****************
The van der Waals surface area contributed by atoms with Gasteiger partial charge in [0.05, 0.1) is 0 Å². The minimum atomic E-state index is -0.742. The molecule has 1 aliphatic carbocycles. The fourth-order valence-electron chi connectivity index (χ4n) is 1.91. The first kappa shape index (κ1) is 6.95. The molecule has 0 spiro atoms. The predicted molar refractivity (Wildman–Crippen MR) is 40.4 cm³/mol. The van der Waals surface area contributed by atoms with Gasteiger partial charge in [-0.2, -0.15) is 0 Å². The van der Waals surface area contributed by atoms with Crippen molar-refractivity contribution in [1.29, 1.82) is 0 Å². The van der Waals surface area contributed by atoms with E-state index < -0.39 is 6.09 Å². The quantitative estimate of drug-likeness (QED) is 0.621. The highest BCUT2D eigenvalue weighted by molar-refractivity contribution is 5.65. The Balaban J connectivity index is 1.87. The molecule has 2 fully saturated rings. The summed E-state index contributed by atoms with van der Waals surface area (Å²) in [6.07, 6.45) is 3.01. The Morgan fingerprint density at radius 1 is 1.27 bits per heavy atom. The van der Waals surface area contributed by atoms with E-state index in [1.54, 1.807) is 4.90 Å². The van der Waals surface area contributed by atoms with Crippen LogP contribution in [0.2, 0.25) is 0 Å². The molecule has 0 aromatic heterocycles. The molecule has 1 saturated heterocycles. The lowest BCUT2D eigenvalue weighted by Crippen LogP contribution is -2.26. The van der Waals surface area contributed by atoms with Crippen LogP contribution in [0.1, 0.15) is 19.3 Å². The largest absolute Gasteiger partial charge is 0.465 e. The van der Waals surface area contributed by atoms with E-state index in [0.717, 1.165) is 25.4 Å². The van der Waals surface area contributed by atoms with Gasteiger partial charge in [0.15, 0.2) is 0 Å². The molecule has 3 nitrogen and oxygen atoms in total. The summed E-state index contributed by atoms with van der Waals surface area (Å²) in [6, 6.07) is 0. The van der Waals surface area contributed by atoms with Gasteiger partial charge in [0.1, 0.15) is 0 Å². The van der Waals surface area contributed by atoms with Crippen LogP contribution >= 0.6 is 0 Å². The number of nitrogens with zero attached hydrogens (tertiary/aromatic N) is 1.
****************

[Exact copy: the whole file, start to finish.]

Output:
The van der Waals surface area contributed by atoms with Gasteiger partial charge in [0.05, 0.1) is 0 Å². The minimum atomic E-state index is -0.742. The molecule has 1 aliphatic carbocycles. The fourth-order valence-electron chi connectivity index (χ4n) is 1.91. The first kappa shape index (κ1) is 6.95. The molecule has 0 spiro atoms. The predicted molar refractivity (Wildman–Crippen MR) is 40.4 cm³/mol. The van der Waals surface area contributed by atoms with Gasteiger partial charge in [-0.2, -0.15) is 0 Å². The van der Waals surface area contributed by atoms with Crippen molar-refractivity contribution in [1.29, 1.82) is 0 Å². The van der Waals surface area contributed by atoms with E-state index < -0.39 is 6.09 Å². The quantitative estimate of drug-likeness (QED) is 0.621. The highest BCUT2D eigenvalue weighted by molar-refractivity contribution is 5.65. The Balaban J connectivity index is 1.87. The molecule has 2 fully saturated rings. The summed E-state index contributed by atoms with van der Waals surface area (Å²) in [6.07, 6.45) is 3.01. The Morgan fingerprint density at radius 1 is 1.27 bits per heavy atom. The van der Waals surface area contributed by atoms with E-state index in [1.54, 1.807) is 4.90 Å². The van der Waals surface area contributed by atoms with Crippen LogP contribution in [0.2, 0.25) is 0 Å². The molecule has 0 aromatic heterocycles. The molecule has 1 saturated heterocycles. The lowest BCUT2D eigenvalue weighted by Crippen LogP contribution is -2.26. The van der Waals surface area contributed by atoms with Crippen LogP contribution in [0.1, 0.15) is 19.3 Å². The largest absolute Gasteiger partial charge is 0.465 e. The van der Waals surface area contributed by atoms with E-state index in [0.717, 1.165) is 25.4 Å². The van der Waals surface area contributed by atoms with Gasteiger partial charge in [0.15, 0.2) is 0 Å². The molecule has 3 nitrogen and oxygen atoms in total. The summed E-state index contributed by atoms with van der Waals surface area (Å²) in [6, 6.07) is 0. The van der Waals surface area contributed by atoms with Gasteiger partial charge in [0.1, 0.15) is 0 Å². The van der Waals surface area contributed by atoms with Crippen LogP contribution >= 0.6 is 0 Å². The number of nitrogens with zero attached hydrogens (tertiary/aromatic N) is 1.